After the troubled release of A FISTFUL OF DOLLARS (1964) director Sergio Leone wasn’t particularly interested in revisiting the western genre again. He had survived a bitter court battle after his film was accused of borrowing heavily from Akira Kurosawa’s YOJIMBO (a claim the director reportedly denied citing that both films were based on Dashiell Hammett’s 1929 crime novel Red Harvest) but afterward, Leone was emotionally as well as financially spent. He had lost a great deal of money during the legal proceedings and his mind was on other projects. But the public loved his film and the success of A FISTFUL OF DOLLARS meant there was money to be made with a sequel. When he was eventually offered a budget of $600,000 to make a follow-up (nearly 3x the cost of A FISTFUL OF DOLLARS), Leone agreed and reunited with his star Clint Eastwood along with composer Ennio Morricone to co-write and direct FOR A FEW DOLLARS MORE(1965).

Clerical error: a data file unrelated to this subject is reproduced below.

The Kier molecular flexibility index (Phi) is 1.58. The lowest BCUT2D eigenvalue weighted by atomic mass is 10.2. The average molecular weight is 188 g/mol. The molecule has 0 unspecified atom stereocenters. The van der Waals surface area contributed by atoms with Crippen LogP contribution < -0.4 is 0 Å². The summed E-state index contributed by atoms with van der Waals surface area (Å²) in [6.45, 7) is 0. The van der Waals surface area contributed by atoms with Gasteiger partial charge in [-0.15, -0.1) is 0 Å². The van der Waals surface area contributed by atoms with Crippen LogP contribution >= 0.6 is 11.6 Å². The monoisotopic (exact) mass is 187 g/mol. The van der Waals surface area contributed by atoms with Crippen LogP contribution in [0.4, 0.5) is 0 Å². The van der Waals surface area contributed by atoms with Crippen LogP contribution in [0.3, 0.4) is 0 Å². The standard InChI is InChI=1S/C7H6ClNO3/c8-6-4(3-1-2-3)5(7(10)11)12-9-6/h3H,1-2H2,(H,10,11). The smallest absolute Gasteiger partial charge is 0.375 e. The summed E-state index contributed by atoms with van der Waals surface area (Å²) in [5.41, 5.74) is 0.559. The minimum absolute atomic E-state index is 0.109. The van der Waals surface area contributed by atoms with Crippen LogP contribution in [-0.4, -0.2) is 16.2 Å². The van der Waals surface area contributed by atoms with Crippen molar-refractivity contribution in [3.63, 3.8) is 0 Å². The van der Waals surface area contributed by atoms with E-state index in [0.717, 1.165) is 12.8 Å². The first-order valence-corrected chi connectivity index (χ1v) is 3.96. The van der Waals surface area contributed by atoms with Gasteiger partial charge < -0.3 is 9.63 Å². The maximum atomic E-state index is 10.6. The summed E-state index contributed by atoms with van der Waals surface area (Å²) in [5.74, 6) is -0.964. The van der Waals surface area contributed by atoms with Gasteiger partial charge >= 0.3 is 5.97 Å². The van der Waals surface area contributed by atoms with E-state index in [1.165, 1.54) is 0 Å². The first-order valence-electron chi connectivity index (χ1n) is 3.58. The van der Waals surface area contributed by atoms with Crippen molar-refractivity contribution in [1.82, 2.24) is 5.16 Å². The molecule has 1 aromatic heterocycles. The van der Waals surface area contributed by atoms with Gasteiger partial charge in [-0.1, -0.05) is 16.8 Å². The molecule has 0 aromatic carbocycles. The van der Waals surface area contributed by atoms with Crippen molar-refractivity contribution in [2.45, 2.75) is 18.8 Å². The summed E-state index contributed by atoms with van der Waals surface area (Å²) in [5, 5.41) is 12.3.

The title was a play on words to mock his past producers who he had parted ways with on less than amicable terms and indicated that Leone’s new film would have a much bigger budget than its predecessor. It was also a brash statement about why the director was returning to the genre. Like the protagonists in his film, Leone was hoping to make “a few dollars more” to help compensate for his previous losses and the title would prove prophetic. FOR A FEW DOLLARS MORE would go on to be one of Leone’s most profitable films grossing some $5 million dollars in Italy and $15 million dollars in America. It would also be an important turning point in the careers of Leone, maestro Morricone and the films two stars, Clint Eastwood and Lee Van Cleef.